Did this person not put pencil to paper and perform a couple of calculations first before they decided to attend this particular school? Judging from their “It had everything: prestige, great location, typical campus, every major under the sun…” statement, I’m going to say no.

I’m sorry but I have a hard time feeling sorry for this person.

The title was not meant to rhyme.

Check out this interesting quote I came across today by Jean Babtiste Say in 1832:

“…the encouragement of mere consumption is no benefit to commerce; for the difficulty lies in supplying the means, not in stimulating the desire of consumption; and we have seen that production alone furnishes those means. Thus, it is the aim of good government to stimulate production, of bad government to encourage consumption.”

In other words, emphasizing consumption over production is like putting the cart before the ox.

This quote is interesting to me because of what we are seeing today. From President Bush begging people to go spend money after 911 to the Obama admistration increasing jobless benefits to the unemployed, when the focus is on consumption rather than production (job creation), we hurt the economy.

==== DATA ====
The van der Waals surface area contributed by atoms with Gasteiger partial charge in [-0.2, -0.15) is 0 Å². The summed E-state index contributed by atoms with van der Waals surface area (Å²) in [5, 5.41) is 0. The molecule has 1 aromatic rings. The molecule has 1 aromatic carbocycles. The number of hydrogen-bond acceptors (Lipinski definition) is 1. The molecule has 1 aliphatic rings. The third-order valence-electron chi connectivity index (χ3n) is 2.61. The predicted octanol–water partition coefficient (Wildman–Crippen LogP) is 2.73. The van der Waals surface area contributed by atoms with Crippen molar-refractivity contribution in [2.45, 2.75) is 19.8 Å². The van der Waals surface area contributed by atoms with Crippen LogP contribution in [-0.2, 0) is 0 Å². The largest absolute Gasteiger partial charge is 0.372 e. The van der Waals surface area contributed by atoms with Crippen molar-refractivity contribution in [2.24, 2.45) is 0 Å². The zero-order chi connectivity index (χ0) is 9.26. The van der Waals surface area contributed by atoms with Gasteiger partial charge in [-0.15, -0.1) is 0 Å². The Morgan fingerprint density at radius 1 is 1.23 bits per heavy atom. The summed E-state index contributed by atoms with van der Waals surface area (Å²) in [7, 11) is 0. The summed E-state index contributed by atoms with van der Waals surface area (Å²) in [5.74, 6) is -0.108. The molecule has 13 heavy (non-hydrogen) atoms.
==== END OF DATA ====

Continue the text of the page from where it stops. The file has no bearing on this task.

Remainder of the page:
Thanksgiving Week

November 22, 2010

It’s Thanksgiving week. The kids are out of school this week. My wife will be off work at least Thursday and Friday. We are staying local this year, which is nice. Last year we drove to Kansas.

We hosted Thanksgiving at our house three years ago. It was my dad’s last Thanksgiving before he passed away in March of 2008. Thanksgiving was his favorite holiday. He hated it when people called it Turkey Day. I don’t care for that term either.

The day after Thanksgiving marks the opening of the Christmas season. Are you ready? My wife did most of her shopping online (through Amazon) last Friday. She’s pretty much ready. I really only have to buy gifts for one person each year (my wife). I’m not ready. I don’t procrastinate but I do have a hard time figuring out what to get her each year. I have some ideas but I’m not at liberty to share…lol.

What about you? Are you ready? If not, will you be doing your shopping online or at the physical store? Are you planning to spend more/less/the same as last year? We’ll probably spend about the same as last year, which will probably be around $2,000 by the time it’s all said and done (gifts, parties, etc.).

It’s Friday and time for a little fun. Check out this intro to Pink Floyd’s “Run Like Hell” from their Pulse Tour (the sound gets a little distorted when the drums and bass come in but overall it’s a pretty good quality video):